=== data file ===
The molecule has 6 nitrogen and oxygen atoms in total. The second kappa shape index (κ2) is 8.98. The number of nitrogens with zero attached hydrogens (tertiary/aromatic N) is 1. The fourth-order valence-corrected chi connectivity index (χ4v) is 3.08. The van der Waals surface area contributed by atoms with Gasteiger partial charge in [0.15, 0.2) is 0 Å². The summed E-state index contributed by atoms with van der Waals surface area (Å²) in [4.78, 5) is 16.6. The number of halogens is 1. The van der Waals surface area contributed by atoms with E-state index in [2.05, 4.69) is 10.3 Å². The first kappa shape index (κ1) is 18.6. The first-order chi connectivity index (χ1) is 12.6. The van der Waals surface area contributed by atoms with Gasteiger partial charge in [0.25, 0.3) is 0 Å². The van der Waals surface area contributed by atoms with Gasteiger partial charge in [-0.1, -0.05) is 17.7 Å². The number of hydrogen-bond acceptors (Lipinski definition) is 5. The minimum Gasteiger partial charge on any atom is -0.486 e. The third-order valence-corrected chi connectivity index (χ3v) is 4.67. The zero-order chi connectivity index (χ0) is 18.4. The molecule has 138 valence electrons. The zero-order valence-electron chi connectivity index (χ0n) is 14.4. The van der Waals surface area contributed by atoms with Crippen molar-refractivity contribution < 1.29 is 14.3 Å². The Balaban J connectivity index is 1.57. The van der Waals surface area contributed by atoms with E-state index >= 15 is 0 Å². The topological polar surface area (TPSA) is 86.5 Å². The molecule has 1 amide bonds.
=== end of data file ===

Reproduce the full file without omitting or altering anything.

The molecule has 6 nitrogen and oxygen atoms in total. The second kappa shape index (κ2) is 8.98. The number of nitrogens with zero attached hydrogens (tertiary/aromatic N) is 1. The fourth-order valence-corrected chi connectivity index (χ4v) is 3.08. The van der Waals surface area contributed by atoms with Gasteiger partial charge in [0.15, 0.2) is 0 Å². The summed E-state index contributed by atoms with van der Waals surface area (Å²) in [4.78, 5) is 16.6. The number of halogens is 1. The van der Waals surface area contributed by atoms with E-state index in [2.05, 4.69) is 10.3 Å². The first kappa shape index (κ1) is 18.6. The first-order chi connectivity index (χ1) is 12.6. The van der Waals surface area contributed by atoms with Gasteiger partial charge in [0.25, 0.3) is 0 Å². The van der Waals surface area contributed by atoms with Gasteiger partial charge in [-0.1, -0.05) is 17.7 Å². The number of hydrogen-bond acceptors (Lipinski definition) is 5. The minimum Gasteiger partial charge on any atom is -0.486 e. The third-order valence-corrected chi connectivity index (χ3v) is 4.67. The zero-order chi connectivity index (χ0) is 18.4. The molecule has 138 valence electrons. The zero-order valence-electron chi connectivity index (χ0n) is 14.4. The van der Waals surface area contributed by atoms with Crippen molar-refractivity contribution < 1.29 is 14.3 Å². The Balaban J connectivity index is 1.57. The van der Waals surface area contributed by atoms with E-state index >= 15 is 0 Å². The topological polar surface area (TPSA) is 86.5 Å². The molecule has 1 amide bonds.